The Services and Function of Nature Markets

The Services and Function of Nature Markets

Ralph Chami

CEO & Co-founder: Blue Green Future

In this video, Ralph explores the shortcomings of our current economic model, emphasising its environmental impact and the impending threat to biodiversity. He introduces the concept of nature markets, innovative tools that assign monetary value to nature's services, creating a vital link between ecological priorities and economic incentives. Breaking down the structure of nature markets into categories such as 'Intrinsic,' 'Credit,' 'Asset,' and 'Derivative' markets, he further reveals their staggering current worth of $9.8 trillion, equivalent to 11% of the global GDP.

In this video, Ralph explores the shortcomings of our current economic model, emphasising its environmental impact and the impending threat to biodiversity. He introduces the concept of nature markets, innovative tools that assign monetary value to nature's services, creating a vital link between ecological priorities and economic incentives. Breaking down the structure of nature markets into categories such as 'Intrinsic,' 'Credit,' 'Asset,' and 'Derivative' markets, he further reveals their staggering current worth of $9.8 trillion, equivalent to 11% of the global GDP.

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The Services and Function of Nature Markets

11 mins 15 secs

Overview

Our current growth-focused economic model often overlooks the repercussions on our environment, leading to issues like potential species extinction. To counter this, nature markets are gaining traction, serving as tools to assign a monetary worth to the irreplaceable services nature offers, creating a connection between ecological priorities and economic incentives. These markets originate from identifying and appreciating 'ecosystem services', ranging from tangible benefits like carbon absorption by trees to intangible ones like mood-boosting landscapes. Transitioning to mature markets requires a quantification of these services. Nature markets manifest in several forms, encompassing 'Intrinsic' markets, 'Credit' markets aimed at conservation incentives, and the more intricate 'Asset' and 'Derivative' markets. By 2023, their influence cannot be ignored, with nature markets achieving a staggering value of $9.8 trillion. This underscores the untapped economic reservoir embedded in conserving and appreciating our natural environment.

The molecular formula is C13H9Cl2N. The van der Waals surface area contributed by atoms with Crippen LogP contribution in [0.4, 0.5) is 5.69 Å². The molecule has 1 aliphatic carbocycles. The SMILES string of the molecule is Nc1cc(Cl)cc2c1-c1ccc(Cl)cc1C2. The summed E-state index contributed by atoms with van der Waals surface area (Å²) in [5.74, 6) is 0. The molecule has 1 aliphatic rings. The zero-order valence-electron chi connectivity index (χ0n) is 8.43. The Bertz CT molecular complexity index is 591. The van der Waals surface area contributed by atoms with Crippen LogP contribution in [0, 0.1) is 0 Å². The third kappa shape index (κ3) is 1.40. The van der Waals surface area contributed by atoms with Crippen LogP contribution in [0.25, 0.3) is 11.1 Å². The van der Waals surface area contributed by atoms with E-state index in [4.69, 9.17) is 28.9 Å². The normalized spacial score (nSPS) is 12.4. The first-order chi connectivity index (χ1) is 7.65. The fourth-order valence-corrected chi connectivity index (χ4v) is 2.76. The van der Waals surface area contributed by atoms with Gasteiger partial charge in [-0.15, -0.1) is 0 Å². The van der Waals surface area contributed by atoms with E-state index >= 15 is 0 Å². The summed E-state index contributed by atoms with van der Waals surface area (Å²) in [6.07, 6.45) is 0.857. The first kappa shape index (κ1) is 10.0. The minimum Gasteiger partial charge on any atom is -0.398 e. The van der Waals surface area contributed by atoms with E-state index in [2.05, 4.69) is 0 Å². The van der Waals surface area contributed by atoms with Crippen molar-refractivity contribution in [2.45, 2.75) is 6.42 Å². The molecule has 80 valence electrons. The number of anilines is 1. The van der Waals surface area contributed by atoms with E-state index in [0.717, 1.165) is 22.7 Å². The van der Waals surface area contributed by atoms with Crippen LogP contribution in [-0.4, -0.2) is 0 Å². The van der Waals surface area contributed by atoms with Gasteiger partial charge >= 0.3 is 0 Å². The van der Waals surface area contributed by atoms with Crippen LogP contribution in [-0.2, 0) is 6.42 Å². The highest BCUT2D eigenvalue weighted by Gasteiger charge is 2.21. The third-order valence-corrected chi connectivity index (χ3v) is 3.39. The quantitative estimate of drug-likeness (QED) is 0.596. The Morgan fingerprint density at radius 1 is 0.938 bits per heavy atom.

Key learning objectives:

  • Understand the limitations of the current growth system

  • Understand the concept of nature markets and their structure

  • Outline the current state of nature markets as well as their potential

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Summary
What are the limitations of our current economic system?